Women's Leadership

Women with successful careers in science, industry and technology provide important examples to those considering careers in STEM-related fields. Women scientists, engineers and corporate leaders are becoming increasingly involved in pipeline-building programs and networks. Professional associations such as the Association for Women in Science, and the Society of Women Engineers are key examples of programs that are building women’s leadership. Leaders of academic institutions, corporations and non-profits in STEM need to model inclusive hiring and promotional practices and develop an organizational culture that fosters positive attitudes towards women’s advancement. Such leadership encourages a culture of diversity and inclusiveness for replication by middle and senior management.

WeLEAD: Professional Development

Date/Time: 
04/17/2010

WeLEAD Professional Development Training Session.

Location: Ward Circle 103

For more information on the event please contact Ava Lubell (202) 885-6273.

 

WeLead Photo Session

Date/Time: 
04/17/2010

Workshop

Location: Ward Circle 105

For more information on the event please contact Ava Lubell (202) 885-6273

 

 

High Performance Entrepreneurs: Women in High Tech (Whitepaper)

New research shows what many have long suspected:  women entrepreneurs are poised to lead the next wave of growth in global technology ventures.  This report, prepared by Illuminate Ventures, documents the performance of women entrepreneurs in the past decade and the trends that are propelling them towards critical mass in the high-tech sector.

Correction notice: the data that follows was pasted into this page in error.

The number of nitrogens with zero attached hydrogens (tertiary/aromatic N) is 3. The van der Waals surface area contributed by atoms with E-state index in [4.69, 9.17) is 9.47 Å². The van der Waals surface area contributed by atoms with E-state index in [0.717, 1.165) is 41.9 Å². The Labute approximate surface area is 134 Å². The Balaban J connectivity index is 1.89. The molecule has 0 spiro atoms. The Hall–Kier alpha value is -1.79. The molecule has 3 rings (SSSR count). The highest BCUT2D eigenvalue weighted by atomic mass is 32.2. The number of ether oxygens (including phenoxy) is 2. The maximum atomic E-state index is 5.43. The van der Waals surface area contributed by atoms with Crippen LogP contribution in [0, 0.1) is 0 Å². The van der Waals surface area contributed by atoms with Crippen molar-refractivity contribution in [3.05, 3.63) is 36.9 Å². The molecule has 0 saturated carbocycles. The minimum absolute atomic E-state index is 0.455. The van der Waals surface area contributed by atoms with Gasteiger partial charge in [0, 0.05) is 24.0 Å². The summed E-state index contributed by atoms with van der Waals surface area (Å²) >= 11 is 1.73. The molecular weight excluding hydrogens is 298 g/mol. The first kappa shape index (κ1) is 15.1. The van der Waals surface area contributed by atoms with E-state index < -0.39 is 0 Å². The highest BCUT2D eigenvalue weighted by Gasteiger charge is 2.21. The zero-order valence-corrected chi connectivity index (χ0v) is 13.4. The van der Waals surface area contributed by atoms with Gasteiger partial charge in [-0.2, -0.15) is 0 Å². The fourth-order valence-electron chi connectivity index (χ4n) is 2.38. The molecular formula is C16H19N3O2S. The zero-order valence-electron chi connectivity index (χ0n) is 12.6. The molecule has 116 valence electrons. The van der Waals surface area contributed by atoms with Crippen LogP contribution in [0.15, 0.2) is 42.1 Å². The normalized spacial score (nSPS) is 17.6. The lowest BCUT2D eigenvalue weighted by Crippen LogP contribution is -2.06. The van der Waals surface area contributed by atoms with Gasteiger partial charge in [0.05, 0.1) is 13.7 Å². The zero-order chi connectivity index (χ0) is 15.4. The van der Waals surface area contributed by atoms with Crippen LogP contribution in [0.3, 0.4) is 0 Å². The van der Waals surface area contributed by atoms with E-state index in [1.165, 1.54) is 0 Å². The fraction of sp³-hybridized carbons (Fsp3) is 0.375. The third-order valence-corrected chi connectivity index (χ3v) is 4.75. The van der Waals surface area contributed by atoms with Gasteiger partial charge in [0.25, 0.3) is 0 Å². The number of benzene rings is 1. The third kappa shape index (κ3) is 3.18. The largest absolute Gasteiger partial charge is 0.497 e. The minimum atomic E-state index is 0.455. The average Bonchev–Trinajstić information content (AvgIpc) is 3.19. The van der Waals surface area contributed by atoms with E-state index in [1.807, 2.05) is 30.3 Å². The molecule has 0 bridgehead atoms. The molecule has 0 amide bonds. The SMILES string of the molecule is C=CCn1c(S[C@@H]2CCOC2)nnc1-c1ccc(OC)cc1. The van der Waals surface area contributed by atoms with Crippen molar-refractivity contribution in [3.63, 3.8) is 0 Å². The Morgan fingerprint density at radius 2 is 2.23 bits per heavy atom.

The bottom line:  More than ever before, women are influencing the face of business.  They are on the cusp of becoming a leading entrepreneurial force in technology.  As the global economy regenerates, new business models are needed to stimulate economic and job growth. Investors seeking to reinvigorate bottom-line performance and to favorably impact the entrepreneurial strength of our economy would be wise to support strategies that enable high-tech start-ups that are inclusive of women entrepreneurs.

URL: 
http://www.illuminate.com/whitepaper/

Women in IT: The Facts (2009)